Two simple experiments/demonstrations show the role of plants in mitigating the acidification caused when CO2 is dissolved in water.

An activity focusing on black carbon. This activity explores the impacts of the use of wood, dung, and charcoal for fuel, all which generate black carbon, in developing countries.

This activity examines the impacts of hurricanes and storm surges on coastal communities.

In this role-playing activity, learners are presented with a scenario in which they determine whether the Gulf Stream is responsible for keeping northern Europe warm. They must also address the potential future of the Gulf Stream if polar ice were to continue melting. The students work in small groups to identify the issue, discuss the problem, and develop a problem statement. They are then asked what they need to know to solve the problem.

This Motions of the Sun Lab is an interactive applet from the University of Nebraska-Lincoln Astronomy Applet project.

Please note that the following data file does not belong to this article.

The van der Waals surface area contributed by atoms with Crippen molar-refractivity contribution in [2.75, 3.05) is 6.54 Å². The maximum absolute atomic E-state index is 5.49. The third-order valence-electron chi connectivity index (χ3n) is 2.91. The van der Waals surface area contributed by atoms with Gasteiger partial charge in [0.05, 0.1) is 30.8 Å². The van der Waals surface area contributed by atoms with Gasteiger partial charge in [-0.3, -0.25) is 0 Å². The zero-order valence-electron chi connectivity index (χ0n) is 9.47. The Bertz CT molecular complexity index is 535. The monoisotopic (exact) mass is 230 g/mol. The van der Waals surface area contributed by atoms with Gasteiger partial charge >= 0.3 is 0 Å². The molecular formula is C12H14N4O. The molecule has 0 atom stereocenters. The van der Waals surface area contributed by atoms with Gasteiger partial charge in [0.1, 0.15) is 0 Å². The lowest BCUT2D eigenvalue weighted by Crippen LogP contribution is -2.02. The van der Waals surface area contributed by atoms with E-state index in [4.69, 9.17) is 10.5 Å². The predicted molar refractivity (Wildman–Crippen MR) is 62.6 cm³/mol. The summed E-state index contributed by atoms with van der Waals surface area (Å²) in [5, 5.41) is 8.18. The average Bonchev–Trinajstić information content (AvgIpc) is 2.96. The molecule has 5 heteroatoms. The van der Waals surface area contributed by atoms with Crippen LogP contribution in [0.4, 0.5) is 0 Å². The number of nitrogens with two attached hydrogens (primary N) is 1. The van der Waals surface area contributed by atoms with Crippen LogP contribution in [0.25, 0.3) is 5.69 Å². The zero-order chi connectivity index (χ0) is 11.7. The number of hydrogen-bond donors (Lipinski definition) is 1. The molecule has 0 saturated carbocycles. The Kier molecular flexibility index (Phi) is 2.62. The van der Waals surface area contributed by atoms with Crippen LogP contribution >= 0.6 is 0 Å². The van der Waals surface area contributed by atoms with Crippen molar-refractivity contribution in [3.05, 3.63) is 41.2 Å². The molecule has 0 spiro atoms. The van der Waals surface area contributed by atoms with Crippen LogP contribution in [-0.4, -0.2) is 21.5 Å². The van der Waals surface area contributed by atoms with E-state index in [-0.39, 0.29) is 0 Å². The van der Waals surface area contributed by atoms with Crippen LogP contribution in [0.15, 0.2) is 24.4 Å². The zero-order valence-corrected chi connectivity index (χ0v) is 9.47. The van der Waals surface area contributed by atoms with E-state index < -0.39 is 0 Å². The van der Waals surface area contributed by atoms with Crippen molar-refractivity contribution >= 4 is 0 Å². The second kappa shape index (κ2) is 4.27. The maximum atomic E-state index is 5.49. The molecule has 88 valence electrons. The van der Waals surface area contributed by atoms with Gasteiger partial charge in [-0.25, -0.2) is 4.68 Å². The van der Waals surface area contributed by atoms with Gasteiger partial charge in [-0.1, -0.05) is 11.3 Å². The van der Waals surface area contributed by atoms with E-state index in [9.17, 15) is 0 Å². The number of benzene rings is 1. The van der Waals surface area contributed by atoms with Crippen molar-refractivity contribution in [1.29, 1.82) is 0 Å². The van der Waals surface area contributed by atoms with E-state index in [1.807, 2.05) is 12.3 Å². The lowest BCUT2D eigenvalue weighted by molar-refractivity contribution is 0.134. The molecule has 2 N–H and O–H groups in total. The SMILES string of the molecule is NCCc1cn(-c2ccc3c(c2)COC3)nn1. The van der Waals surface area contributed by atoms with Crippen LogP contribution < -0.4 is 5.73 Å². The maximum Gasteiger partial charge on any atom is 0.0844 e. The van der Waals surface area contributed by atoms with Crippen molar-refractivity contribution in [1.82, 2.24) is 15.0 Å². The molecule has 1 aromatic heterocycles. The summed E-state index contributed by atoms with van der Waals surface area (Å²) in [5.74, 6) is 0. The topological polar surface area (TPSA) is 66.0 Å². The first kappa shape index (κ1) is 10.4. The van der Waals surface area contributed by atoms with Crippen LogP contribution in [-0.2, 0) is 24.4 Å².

In this short video segment Native Americans talk about climate change and how it impacts their lives as they experience unexpected changes in environmental conditions. They describe observed changes in seasonality, how these changes affect ecosystems and habitats, their respect for Mother Earth, and the participation of tribal colleges in climate change research projects.

Students go through the design process and the scientific method to test the effect of blade design on power output. There is an optional extension to use the data to create an optimal set of wind turbine blades.

In this hands-on engineering activity, students will build a tabletop wind turbine. Students get acquainted with the basics of wind energy and power production by fabricating and testing various blade designs for table-top windmills constructed from one-inch PVC pipe and balsa wood (or recycled materials). The activity includes lots of good media and Web resources supporting the science content.

This video documents the impact of the 2011 drought on the water supply of two Texas towns. It discusses how the higher temperatures have increased the evaporation from open reservoirs, resulting in a drop in their water levels. The use of water in fighting wildfires has also contributed to this drawdown. While some jurisdictions have been able to develop pipelines to other sources, others have had to resort to trucking water in.

This is a video overview of the history of climate science, with the goal of debunking the idea that in the 1970s, climate scientists were predicting global cooling.